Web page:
Premature Birth Risk Linked To Bacteria In The Cervix And Vagina

A new study revealed that microbes of the cervix and vagina are strongly linked to the risk of premature birth. The study suggests that with further research, the finding could lead to potential treatment with therapies that promote good bacteria and the reduction of risk-raising bacteria to prevent premature birth. The award-winning study was conducted by the Perelman School of Medicine at the University of Pennsylvania was featured in an annual meeting of the Society for Maternal-Fetal Medicine in Las Vegas.

Preterm birth or the premature birth occurs when birth is delivered before 37 weeks of pregnancy. This is the leading cause of death among children under five years of age worldwide. Around 1 in 10 babies born in the U.S. were premature in 2015. Between 2007 and 2014, the number of preterm birth fell because of the reduction in a number of teen pregnancy.

Michal Elovitz, a professor of obstetrics and gynecology at Perelman and lead author of the research states that in recent times, the number of premature births has risen again. The number of preterm babies in the United States has increased in 2016. Doctors still do not understand the underlying cause of this increase in preterm deliveries.

Babies who are born prematurely can experience serious problems. This includes jaundice, problems with breathing, vision loss, feeding difficulties, cerebral palsy, hearing impairment and developmental delay. Premature babies also have a financial and emotional toll on the families. The burden can exceed $26 billion per year of avoidable social and medical costs on a national scale.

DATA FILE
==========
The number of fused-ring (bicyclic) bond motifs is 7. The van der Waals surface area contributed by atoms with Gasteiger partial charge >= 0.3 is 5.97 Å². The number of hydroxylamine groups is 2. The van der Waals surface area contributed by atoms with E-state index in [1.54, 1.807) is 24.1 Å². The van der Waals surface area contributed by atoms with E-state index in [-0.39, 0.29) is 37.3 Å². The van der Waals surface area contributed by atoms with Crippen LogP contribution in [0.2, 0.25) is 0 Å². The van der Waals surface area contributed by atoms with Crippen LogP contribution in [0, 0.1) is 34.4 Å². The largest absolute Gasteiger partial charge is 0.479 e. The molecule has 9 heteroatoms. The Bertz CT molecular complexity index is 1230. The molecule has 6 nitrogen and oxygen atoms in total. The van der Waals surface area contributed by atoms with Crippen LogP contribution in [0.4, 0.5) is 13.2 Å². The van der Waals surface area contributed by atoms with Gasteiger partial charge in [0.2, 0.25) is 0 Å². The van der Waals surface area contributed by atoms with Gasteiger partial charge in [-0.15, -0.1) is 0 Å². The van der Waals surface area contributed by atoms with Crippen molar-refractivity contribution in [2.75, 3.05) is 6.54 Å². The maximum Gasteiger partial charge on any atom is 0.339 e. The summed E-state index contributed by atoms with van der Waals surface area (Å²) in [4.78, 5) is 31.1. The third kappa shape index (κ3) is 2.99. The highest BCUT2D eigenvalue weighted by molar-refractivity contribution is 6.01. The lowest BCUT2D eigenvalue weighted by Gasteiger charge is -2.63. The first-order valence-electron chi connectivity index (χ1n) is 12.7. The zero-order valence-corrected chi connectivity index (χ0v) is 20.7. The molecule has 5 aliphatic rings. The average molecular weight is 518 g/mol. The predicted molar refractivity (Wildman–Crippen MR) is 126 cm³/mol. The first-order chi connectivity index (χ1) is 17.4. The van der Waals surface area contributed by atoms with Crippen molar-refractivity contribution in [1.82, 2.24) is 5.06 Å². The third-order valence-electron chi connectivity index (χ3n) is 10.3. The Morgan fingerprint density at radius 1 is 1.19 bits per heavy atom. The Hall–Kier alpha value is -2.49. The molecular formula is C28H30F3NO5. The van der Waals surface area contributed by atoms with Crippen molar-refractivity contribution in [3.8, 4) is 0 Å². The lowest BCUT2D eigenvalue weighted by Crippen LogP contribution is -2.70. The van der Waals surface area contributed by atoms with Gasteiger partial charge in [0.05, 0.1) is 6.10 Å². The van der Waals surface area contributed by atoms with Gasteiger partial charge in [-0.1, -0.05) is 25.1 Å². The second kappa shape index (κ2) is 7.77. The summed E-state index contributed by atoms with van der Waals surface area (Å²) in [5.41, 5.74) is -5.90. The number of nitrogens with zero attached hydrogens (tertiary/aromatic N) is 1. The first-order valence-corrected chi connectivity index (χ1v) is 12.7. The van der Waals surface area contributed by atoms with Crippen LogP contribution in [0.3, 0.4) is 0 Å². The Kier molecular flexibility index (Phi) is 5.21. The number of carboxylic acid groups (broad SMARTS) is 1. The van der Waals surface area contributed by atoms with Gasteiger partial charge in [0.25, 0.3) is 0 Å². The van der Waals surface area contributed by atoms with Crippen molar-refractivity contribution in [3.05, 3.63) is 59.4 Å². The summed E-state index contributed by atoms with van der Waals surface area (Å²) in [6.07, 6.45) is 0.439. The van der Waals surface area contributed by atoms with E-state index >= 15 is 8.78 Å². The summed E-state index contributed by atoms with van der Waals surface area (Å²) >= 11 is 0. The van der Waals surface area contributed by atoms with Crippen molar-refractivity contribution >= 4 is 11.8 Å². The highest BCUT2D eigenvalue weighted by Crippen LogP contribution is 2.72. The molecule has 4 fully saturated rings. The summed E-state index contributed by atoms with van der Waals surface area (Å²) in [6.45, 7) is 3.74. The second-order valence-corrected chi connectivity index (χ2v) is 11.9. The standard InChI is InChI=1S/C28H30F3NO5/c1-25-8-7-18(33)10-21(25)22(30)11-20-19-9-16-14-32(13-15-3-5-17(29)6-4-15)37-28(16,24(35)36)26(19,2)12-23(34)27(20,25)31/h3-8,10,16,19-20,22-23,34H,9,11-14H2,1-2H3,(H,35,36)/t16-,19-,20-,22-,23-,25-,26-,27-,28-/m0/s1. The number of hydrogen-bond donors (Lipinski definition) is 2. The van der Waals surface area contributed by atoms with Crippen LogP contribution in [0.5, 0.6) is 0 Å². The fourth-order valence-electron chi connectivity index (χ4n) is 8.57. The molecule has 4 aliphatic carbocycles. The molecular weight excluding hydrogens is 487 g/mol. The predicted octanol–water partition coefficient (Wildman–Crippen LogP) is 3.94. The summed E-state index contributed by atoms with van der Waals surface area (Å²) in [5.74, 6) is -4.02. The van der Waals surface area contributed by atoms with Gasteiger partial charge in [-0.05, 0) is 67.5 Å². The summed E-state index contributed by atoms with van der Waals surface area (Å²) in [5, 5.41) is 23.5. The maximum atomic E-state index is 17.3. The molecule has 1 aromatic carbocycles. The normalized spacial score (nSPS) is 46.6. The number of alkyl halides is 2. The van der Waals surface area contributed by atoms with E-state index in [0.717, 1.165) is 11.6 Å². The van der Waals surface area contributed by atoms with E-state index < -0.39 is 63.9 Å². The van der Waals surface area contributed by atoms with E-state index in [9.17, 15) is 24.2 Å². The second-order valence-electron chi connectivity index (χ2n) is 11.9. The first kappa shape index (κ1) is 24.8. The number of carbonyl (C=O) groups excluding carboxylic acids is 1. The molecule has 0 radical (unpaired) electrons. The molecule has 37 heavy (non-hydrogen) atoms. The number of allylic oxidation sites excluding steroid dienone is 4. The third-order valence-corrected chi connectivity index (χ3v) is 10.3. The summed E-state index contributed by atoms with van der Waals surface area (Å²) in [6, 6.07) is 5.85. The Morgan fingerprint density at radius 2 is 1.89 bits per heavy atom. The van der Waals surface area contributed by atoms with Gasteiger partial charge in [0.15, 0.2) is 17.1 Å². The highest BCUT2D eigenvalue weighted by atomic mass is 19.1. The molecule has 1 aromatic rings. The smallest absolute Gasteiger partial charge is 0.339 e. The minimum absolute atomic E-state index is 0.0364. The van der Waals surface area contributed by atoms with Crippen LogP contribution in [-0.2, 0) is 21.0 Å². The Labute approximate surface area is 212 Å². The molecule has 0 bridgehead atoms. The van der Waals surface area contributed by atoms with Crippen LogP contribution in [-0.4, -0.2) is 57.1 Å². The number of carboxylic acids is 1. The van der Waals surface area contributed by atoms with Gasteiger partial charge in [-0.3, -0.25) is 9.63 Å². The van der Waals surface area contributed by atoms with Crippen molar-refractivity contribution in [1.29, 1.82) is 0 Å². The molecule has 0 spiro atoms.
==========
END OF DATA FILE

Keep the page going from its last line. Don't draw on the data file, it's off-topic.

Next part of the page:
The study found that the risk of preterm delivery varied in relation to certain species of microbes. The higher levels of bifidobacterium and lactobacillus were linked to lower risk of premature birth and higher levels of several anaerobic bacteria were linked with higher risk. Findings from the second analysis were from samples collected from 616 women in their 22-23 weeks of pregnancy.

Prof. Elovitz states that further research is needed to confirm the findings of the study and begin to investigate whether increasing good bacteria and lowering bad bacteria population can help in preventing premature birth as reported by Medical News Today.

In another study that researched on Bacterial Vaginosis and its likely contribution to preterm labor researchers have stipulated that it is possible that a modified long term prescription of low-grade antibiotics may be a deterrent for women who has history of preterm labor although no solid evidence was yet found that give grounds for this to be a standard of care as reported in ObGyn.net.

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